Guelph turned to industry for its salvation. Early industries were small firms which supplied area farms and handled their produce.  After the railway boom, larger and more mechanized factories came to perform the same functions, but real change started with firms which did not so much serve the area as sustain it by selling to national and international markets.  Among the better known of these:  the James Goldie Co. Ltd. (milling, etc.); the Raymond Sewing Machine Co.; McRae & Co. (textiles); and the Bell Organ Co.  These firms came in the 1860s and brought capital and skilled workers with them.

The Board of Trade, also founded in the 1860s, actively sought industries to come to Guelph.  They themselves promoted and sold stock in an agricultural implement factory.  They urged civic improvements to bring custom and subsidies to bring manufacturing.  Guelph was determined to share in the industrialization which grew behind tariff walls erected in 1859 and raised in 1878.

These efforts increased after the turn of the century.  There were higher bonuses for new manufacturers, large scale direct subsidization, and enormous involvement in municipal ownership and investment.  Cheap hydro-electric power was brought in; water, sewage, gas, and other services became city-owned; the street railway was taken over and expanded.  One can see that industry was picking up the economic slack by the fact that between 1881 and 1911, a period when the population grew by only 2,300, there were 1,331 new industrial workers.  Guelph was envied and carefully studied by other cities.

However, trouble had to come and it did.  For example, an Industrial Dept., set up in 1910, had brought in 16 new industries by 1914, but by 1919, 10 of the 16 were either out of business or gone elsewhere.  In the Guelph Historical Society's History of Guelph 1827-1927, author Leo Johnson lists four causes for the difficulties.  Most obviously, the costs of acquiring and running city services was ruinous. To add to the burden, large companies in trouble had to be propped up by direct subsidy.  More familiar is the fact that the wealthy neighbours could woo away those firms who had come only because of the bonuses, tax rebates, and artificially low-cost utilities.  More generally, small centres were also losing firms to the dramatic amalgamations which began around 1908.  Guelph markets could be served more cheaply from giant factories in Toronto, so why keep a small facility here?  The trouble with railway lines is that the trains can run both ways.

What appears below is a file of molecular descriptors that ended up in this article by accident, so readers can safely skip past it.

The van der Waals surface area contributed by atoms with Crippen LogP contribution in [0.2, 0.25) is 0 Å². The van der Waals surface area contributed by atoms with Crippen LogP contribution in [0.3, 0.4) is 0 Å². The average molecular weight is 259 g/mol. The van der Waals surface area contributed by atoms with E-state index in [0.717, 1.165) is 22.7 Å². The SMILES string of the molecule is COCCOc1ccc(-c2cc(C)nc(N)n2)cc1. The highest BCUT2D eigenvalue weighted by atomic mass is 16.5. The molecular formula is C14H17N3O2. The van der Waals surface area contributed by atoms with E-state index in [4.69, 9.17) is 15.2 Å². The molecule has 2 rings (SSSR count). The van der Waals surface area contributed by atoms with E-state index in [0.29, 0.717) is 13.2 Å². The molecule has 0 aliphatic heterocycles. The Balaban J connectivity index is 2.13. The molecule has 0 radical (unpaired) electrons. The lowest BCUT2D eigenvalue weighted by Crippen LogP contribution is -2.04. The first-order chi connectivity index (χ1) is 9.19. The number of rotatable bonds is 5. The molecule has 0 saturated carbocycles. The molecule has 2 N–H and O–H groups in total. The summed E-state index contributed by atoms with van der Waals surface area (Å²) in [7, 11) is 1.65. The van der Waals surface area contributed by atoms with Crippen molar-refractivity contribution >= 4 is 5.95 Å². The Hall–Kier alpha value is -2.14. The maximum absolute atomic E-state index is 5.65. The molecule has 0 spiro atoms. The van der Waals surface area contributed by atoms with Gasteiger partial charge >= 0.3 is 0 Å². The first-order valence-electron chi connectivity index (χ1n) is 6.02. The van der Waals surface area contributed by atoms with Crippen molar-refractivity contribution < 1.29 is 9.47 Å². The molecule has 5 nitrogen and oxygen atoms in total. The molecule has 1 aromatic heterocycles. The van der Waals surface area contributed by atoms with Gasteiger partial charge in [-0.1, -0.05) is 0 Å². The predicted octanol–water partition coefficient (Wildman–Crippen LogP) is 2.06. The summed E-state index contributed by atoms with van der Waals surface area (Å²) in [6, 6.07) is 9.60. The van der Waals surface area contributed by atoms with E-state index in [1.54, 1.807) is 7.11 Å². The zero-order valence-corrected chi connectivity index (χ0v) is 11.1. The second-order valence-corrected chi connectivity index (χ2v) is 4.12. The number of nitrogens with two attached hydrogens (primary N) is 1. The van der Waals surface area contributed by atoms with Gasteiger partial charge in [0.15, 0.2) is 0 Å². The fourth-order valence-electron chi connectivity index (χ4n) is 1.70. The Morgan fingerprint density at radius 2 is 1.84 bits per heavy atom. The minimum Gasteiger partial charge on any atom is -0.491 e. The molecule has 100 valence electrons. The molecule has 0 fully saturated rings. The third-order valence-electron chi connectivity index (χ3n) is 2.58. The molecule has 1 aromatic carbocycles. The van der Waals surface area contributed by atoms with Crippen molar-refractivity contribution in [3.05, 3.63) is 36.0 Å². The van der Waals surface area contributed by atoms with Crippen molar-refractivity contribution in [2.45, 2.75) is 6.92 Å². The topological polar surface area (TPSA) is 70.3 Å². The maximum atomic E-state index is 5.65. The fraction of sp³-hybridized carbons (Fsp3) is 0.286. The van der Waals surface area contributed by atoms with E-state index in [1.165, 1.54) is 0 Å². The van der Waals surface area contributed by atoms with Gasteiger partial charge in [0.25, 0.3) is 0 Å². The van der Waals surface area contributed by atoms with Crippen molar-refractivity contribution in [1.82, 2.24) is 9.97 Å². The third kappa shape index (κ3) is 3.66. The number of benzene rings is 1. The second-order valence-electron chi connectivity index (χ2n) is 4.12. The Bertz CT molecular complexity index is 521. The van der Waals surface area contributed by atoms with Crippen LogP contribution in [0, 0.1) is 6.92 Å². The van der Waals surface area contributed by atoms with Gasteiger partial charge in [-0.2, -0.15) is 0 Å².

Guelph lost some of its largest manufacturers to consolidation.  The Raymond Sewing Machine Co. was sold to a U.S. firm and by 1922 only a distribution network remained.  The Bell Organ Co. disappeared in the 1930s, absorbed into what had been its British branch.

To top things off, somebody decided to hold the Great Depression.  When it was over, Guelph was very aware that it had survived on small, locally owned industry, the salaries of government administrators and employees of such institutions as the Reformatory and the agricultural and veterinary colleges.  As a result, Guelph became mistrustful of large firms and developed an almost religious fervour for diversification.  It would never again become dependent on large concerns or even on any one segment of the economy.  Attempts at really large-scale expansion were abandoned.

Guelph drifted into making a virtue of seeming necessity and lauded the stability of a slow, careful growth.  It became insular and given to strange illusions about how well it was doing.  Next time, we'll look at the slow climb back to the edge of considerable business opportunity.


Part 1 Thin Air and Lots of Money
Part 3 The Price of Independence